Tag Archives: sales

CONVEYANCERS – help clients to recommend you, let new prospects feel what it’s like to be a client

Conveyancing-WorkshopTwo key findings from recent research by tmgroup that can help conveyancers make the most of new opportunities to grow new business across your practice.

Conveyancers – particularly in the current property market – are in a great position to generate business, not just for their own department, but for the whole of the private client team; and commercial too, as company executives buy properties too of course.

  1. When it comes to why clients pick conveyancers, the biggest factor by a significant margin was communication, not price.
  2. Once a client recommends you to their friends, relatives and work colleagues, those who then use your services as a result see that this is the way things should be done – so they in turn are more likely to recommend you too.

All the more reason then to make it easier for your current clients to recommend you; so how do you do that?

Today’s Conveyancer reports today on tmgroup research which shows that people who were recommended a solicitor through a friend are more likely to make a recommendation themselves; whereas those who took an estate agent’s recommendation were much less likely to make a recommendation … and those who found a conveyancer online.

And … when it comes to why clients pick conveyancers, the biggest factor by a significant margin was communication, not price.

So isn’t that something your prospects should experience when someone calls for a “quote”?   Your people don’t need talk about it; just do it.  

AIDA works but involves some initiative by your people to:

  • Get their Attention
  • Demonstrate your Interest in them.
  • Arouse their Desire to come to you, rather than someone else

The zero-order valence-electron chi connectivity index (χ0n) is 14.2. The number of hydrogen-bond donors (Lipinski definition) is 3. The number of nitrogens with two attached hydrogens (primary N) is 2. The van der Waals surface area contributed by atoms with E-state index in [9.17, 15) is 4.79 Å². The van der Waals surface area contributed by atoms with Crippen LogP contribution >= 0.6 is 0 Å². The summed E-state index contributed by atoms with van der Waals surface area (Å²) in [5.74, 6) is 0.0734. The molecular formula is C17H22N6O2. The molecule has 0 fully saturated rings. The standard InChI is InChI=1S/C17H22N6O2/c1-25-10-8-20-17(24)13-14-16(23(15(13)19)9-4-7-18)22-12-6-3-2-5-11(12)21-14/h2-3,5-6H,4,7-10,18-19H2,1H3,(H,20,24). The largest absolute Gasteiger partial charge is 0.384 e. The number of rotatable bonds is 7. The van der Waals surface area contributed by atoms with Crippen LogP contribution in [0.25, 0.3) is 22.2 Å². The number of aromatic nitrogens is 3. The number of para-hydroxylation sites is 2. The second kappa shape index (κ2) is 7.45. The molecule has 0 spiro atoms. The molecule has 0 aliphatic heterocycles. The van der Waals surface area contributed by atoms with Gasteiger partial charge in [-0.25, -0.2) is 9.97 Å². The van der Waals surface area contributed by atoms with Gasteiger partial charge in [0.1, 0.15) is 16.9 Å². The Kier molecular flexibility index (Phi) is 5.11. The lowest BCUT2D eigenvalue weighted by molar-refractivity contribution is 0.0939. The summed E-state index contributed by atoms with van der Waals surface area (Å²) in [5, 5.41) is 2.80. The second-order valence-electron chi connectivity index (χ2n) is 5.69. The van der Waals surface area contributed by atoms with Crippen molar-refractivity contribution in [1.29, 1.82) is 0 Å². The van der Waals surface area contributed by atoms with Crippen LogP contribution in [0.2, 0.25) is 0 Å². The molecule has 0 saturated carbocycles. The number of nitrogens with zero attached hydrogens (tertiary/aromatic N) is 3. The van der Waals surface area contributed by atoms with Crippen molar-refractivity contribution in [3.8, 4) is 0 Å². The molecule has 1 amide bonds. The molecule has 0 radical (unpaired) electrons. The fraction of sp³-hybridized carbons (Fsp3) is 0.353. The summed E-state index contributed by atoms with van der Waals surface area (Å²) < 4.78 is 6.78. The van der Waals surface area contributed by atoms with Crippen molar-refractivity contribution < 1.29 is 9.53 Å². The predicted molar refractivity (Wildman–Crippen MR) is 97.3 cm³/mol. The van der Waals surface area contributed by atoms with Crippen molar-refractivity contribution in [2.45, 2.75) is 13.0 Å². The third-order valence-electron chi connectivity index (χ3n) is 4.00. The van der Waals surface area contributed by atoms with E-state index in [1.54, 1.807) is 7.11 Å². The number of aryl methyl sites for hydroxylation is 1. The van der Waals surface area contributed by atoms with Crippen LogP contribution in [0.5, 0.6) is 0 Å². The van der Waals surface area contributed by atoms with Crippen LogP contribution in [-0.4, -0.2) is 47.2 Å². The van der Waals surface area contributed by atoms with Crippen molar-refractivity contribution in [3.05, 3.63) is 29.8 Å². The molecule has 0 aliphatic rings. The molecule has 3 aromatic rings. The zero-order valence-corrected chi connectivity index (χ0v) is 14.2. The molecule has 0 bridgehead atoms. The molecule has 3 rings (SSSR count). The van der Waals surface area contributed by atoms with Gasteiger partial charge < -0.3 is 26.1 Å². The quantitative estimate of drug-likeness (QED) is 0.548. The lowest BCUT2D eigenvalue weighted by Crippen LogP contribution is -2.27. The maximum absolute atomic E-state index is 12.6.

• Agree next Actions, to keep the momentum going

Unfortunately, all our own mystery shopping research shows that little has changed in the last 15 years; still virtually no conveyancers make any effective effort to demonstrate their interest in communicating at this stage!

Conveyancers still keep focusing almost entirely on price – because the easiest question to ask and to answer is “How much ..?”

It could easily be so much better!

Conveyancers may also be interested in the following posts:

Problem #6: How do you share information on clients and prospects so your people can work together in fulfilling their legal needs?

Client Needs AnalysisTo deliver an improved client experience, legal practitioners must first understand the client’s needs and value to the business. To do this, everyone in your practice needs to be able to share one reliable source of information about each client and prospect.

Unfortunately, this is where many firms fall down. Traditional ways of gathering client information have resulted in most firms having multiple – and incomplete or incorrect – records; for example with just very basic name and address details in the accounts system, with more in case management and Excel spreadsheets that are maintained by individuals for their own purposes; not shared.